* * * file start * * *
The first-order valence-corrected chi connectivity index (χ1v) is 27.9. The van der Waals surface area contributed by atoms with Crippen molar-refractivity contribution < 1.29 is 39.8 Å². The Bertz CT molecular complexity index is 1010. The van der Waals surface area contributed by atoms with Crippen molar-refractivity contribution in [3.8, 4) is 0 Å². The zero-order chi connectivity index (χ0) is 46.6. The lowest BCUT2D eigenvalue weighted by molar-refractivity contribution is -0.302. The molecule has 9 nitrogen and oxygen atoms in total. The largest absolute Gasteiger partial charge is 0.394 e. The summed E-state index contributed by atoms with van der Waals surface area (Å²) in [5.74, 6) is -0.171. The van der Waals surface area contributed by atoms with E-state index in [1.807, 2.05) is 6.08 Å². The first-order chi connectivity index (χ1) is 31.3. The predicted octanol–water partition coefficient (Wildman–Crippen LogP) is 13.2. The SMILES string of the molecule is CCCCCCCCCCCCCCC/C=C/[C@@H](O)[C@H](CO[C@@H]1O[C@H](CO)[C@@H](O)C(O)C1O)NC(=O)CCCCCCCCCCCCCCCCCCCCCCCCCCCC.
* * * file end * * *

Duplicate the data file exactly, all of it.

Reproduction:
The first-order valence-corrected chi connectivity index (χ1v) is 27.9. The van der Waals surface area contributed by atoms with Crippen molar-refractivity contribution < 1.29 is 39.8 Å². The Bertz CT molecular complexity index is 1010. The van der Waals surface area contributed by atoms with Crippen molar-refractivity contribution in [3.8, 4) is 0 Å². The zero-order chi connectivity index (χ0) is 46.6. The lowest BCUT2D eigenvalue weighted by molar-refractivity contribution is -0.302. The molecule has 9 nitrogen and oxygen atoms in total. The largest absolute Gasteiger partial charge is 0.394 e. The summed E-state index contributed by atoms with van der Waals surface area (Å²) in [5.74, 6) is -0.171. The van der Waals surface area contributed by atoms with E-state index in [1.807, 2.05) is 6.08 Å². The first-order chi connectivity index (χ1) is 31.3. The predicted octanol–water partition coefficient (Wildman–Crippen LogP) is 13.2. The SMILES string of the molecule is CCCCCCCCCCCCCCC/C=C/[C@@H](O)[C@H](CO[C@@H]1O[C@H](CO)[C@@H](O)C(O)C1O)NC(=O)CCCCCCCCCCCCCCCCCCCCCCCCCCCC.